Nordic Lights is the union of three emerging audiovisual festivals in Sweden, Finland and Norway on a mission to explore culture synergies through experimental collaboration. At Monument Festival 2022 two site-specific performances were showcased as part of this collaborative process. Johan L. Heinstedt aka Dyur and Alice Presencer, two of the participating artists, reflect on the first edition of the Nordic collaboration, and look ahead to what is to come next.
In 2020 Aavistus Festival (Merle Karp, Hannu Häkkinen, Suvi Parrilla) invited Swedish artists Jonas Johansson and Tove Nowén. Through communal dinners and conversations, seeds were planted for future collaborations. In 2021 Tove founded Nonagon Festival, and so there were two prominent audiovisual festivals with only the Baltic Sea between them.
Together the Finnish and Swedish teams invited Marit Launes and Monument, and under the banner of Nordic Audiovisual Artists (NAVA), the three festivals ignited NORDIC LIGHTS – a bi-annual union on a mission to explore culture synergies through experimental audiovisual collaboration. Through an open call 12 artists are selected and paired into 6 new acts, which through a residency and light mentorship, produce a site-specific audiovisual performance to be presented at one of the three festivals.
Audiovisual art has immense potential in its artistic value which can encompass several artforms, from dance to cinema, to music and noise. Instead of pre-planned sets and performances, working site-specific is a key ingredient for making unique works that breathe the same air as the nature and culture that surrounds it. Through this process both artists and audience can feel included, and be left surprised. The poem “Gläntan” by Tomas Tranströmer says it best:
“Deep in the forest there is an unexpected clearing that can only be found by someone who has got lost.“
Jonas Johansson, who is the founder of NAVA, has produced collaboration-based projects since 2017. But this was the first time leading a project with several partners, and across nordic borders. The first steps were simple: design the open call, and use all channels possible for communication. The real work began as the deadline passed and all 119 submissions required a thorough look. From a shortlist, the three festival partners curated artists that aligned with the specificity of their events. For instance, Nonagon is an experimental electronic arts and music festival that takes place in two oil silos with a 25 second reverb.
The final selection included:
- Francesco Fabris (IT/IS) and Ava Imogen Grayson (CA/FI) for Nonagon
- Zuzana Bottova (SK/FI) and ROSYAN (DK) for Nonagon
- John & Julius (SE) and Liis Ring (ES/SE) for Aavistus
- MSEA (CA/IS) and ssusui (HK/UK/SE) for Aavistus
- Dyur (SE) and Alice Presencer (UK/DK) for Monument
- Quantum Foam (UK/SE) and Xana (FI) for Monument
Through a residency, the artists were given time to meet physically prior to the event to embrace the local culture as well as each other’s qualities and ways of working. The strength of the project came through the process, which everyone who experienced any of the six acts could witness. With each piece being a world premiere, the raw energy that comes with the untried is contagious. Anyone who joined in for the final dance at Dyur and Alice’ performance would have a hard time disagreeing.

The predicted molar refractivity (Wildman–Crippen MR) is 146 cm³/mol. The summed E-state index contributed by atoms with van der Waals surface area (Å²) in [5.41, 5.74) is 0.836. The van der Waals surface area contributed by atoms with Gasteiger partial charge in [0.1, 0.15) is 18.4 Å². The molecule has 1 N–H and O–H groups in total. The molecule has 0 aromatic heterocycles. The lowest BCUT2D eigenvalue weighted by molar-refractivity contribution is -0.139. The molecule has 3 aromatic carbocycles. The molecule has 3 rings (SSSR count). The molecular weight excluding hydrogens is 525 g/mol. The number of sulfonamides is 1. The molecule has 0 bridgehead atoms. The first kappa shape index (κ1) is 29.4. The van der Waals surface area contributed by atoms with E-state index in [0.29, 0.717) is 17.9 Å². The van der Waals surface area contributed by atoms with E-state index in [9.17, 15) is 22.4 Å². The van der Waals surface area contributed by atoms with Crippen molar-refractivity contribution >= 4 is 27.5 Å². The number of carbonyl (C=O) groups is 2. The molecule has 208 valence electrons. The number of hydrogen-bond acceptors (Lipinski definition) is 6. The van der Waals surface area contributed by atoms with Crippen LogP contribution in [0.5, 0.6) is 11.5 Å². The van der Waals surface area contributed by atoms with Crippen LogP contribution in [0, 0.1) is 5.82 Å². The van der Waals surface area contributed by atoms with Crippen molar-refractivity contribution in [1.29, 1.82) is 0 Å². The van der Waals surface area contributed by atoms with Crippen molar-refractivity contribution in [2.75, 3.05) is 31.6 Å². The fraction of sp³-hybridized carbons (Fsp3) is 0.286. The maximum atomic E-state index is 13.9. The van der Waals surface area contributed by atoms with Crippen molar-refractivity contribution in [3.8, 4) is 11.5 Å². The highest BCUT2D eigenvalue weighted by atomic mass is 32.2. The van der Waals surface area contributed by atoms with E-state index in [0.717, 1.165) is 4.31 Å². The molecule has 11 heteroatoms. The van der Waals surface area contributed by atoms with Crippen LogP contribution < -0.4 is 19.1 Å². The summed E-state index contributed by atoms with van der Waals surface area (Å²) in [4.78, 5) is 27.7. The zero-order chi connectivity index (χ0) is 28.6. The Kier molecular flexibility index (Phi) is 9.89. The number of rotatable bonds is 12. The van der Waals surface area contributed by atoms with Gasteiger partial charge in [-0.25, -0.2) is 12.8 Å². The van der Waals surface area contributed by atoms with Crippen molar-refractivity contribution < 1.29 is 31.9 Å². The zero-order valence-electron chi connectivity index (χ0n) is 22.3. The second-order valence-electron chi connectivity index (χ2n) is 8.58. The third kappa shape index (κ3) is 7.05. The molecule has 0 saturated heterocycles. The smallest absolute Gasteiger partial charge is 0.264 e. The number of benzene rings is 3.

Looking towards the future, the Nordic Lights team noticed a lack of applications from Greenland, Faroe Islands and Aaland Islands (also part of the Nordic region), and the intention in 2023 is to work towards being more inclusive and grow the Nordic network towards the arctic region.
What was the mission and how was it being part of the residency at Monument?
Johan L. Heinstedt aka Dyur: Alice and I were among 6 people selected for the Nordic Lights Art Residency at Monument Festival 2022, where we spent a week in a cabin in Veggli, developing a new audiovisual performance to be presented at the end of the festival. I produced the music and Alice, being a dancer and a singer, created a character and a choreography for the show. The process and the work was very rewarding, and sharing the cabin with the other talented artists added a lot to the experience. The house was like a creative pressure cooker and having the stunning view over Veggli valley, right outside my bedroom window, did not hurt at all. I’m grateful to the wonderful people at Monument who put a lot of trust in us to deliver an experience of high quality, even though it was quite a different thing from the rest of the festival lineup.
Alice Presencer: We had some interaction over the few months before the festival, but we met for the first time on the Monday before the festival and had to finish the work the following Sunday. So we worked super hard to create a new piece in just a few days! We worked long hours in the house, where I would frantically run up to Johan to tell him my ideas or progress and see how everything related to what he was doing. It was so helpful to work so close by and really assisted our mission to tell a story with music and movement through working with the different ways that sound and dance can emote and express a narrative.
Throughout the week, we were in this strange in-between space where the friendly festival-goers were inviting us to party with them but we had an impending deadline so had to hustle to complete the piece. Funnily enough, that somehow put me into an observational role at the festival, and ended up inspiring my choreographic work quite nicely!
What was the performance about?
A: The performance told the story of a spiritual journey that ebbs and flows while we yearn for guidance and coping mechanisms throughout life. The notion of feeling lost and searching for greater meaning is a timeless tale, which linked our work to ritualism and folklore. Also, the music was a very important element of the work as it represented a greater presence that dictated the actions and physicalities of my character (like a puppeteer).